Re-translation of a standard work from 1631When is war between countries justified?Doing the Research series
10 May 2022, by Anna Priebe
Photo: public domain
Authored in the seventeenth century but still relevant: a standard work of legal thought by Hugo Grotius, written in 1631, is being re-translated at Universität Hamburg’s Faculty of Law. Prof. Dr. Tilman Repgen, project head and dean of the faculty, on what makes this treatise on international law so special.
The research project focuses on De jur belli ac pacis libri tres (3 volumes on the rights of war and peace) published in the seventeenth century. What makes this work so special?
In the sixteenth century, religious unity in Europe ended and, as a result, many conflicts, including the Thirty Years’ War (1618–1648), escalated. Hugo Grotius’ work revolves around the question as to whether and under what conditions war is justified and how to wage just war. Grotius was not only the first to address the topic; he did so in an especially effective way. His magnum opus was an important link between Medieval tradition and the dawn of natural law that Grotius introduced and is based on human reason alone.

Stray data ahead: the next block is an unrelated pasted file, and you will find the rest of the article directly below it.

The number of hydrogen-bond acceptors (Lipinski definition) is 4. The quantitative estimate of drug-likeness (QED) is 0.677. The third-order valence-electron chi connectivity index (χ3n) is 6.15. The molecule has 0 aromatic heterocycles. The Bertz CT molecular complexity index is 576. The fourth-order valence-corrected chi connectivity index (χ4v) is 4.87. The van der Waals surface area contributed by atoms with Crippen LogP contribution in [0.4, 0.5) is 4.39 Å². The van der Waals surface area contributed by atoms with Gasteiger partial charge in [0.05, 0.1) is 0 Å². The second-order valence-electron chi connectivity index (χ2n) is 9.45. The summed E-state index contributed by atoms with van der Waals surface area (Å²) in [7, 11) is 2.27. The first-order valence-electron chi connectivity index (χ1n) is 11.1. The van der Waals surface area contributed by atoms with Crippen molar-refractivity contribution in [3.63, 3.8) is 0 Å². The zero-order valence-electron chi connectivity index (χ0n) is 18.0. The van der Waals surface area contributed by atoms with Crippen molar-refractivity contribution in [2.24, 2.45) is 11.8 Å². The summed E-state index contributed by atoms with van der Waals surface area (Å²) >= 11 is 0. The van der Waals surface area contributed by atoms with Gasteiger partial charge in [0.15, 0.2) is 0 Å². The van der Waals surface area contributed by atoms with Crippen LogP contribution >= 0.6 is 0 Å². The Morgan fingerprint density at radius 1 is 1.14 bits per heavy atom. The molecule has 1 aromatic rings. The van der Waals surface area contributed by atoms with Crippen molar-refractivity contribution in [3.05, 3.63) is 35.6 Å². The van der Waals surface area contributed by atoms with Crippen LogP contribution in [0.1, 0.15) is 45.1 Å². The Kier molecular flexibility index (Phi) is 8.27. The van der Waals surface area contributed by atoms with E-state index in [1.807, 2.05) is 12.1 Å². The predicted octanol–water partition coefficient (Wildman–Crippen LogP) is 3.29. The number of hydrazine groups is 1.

Grotius’ influence should not be misunderstood as having inspired all nations to heed his legal theories. In the scholarly discourse on the subject, however, his work quickly became seminal. Since the mid-seventeenth century, his work has essentially been a standard textbook for law students at all universities in the Protestant countries of Europe. It also drew commentary from many well-known legal scholars in the seventeenth and eighteenth centuries.
What distinguishes Grotius’ thought?
He developed an overall system of law. If you ask Grotius when war is justified, his answer would be: it depends on whether a case of self-help between countries is justified. This is the case if the rights of one are harmed by the other.
Grotius thus sees states as analogous to private citizens. If one citizen harms another citizen, then there is a legal relationship that can lead, for example, to a request for damages in court. In very narrowly defined conditions, there are paths towards self-help, for example, if judicial help cannot be secured in a timely manner. For the relationship between states, however, Grotius says: ubi iudicia deficiunt, incipit bellum—where judicial rule is absent, war begins.
So it is important for Grotius to think deeply about the question as to when the right of the state is actually harmed and what the substance of this right is. He essentially developed an entire system of law on this point, based on the rights of war and peace but treating many other legal matters, as well. And in many respects, Grotius is highly innovative. This is why his work has had such a resounding career in academia.
Where judicial rule is absent, war begins.
Why is a new translation so important?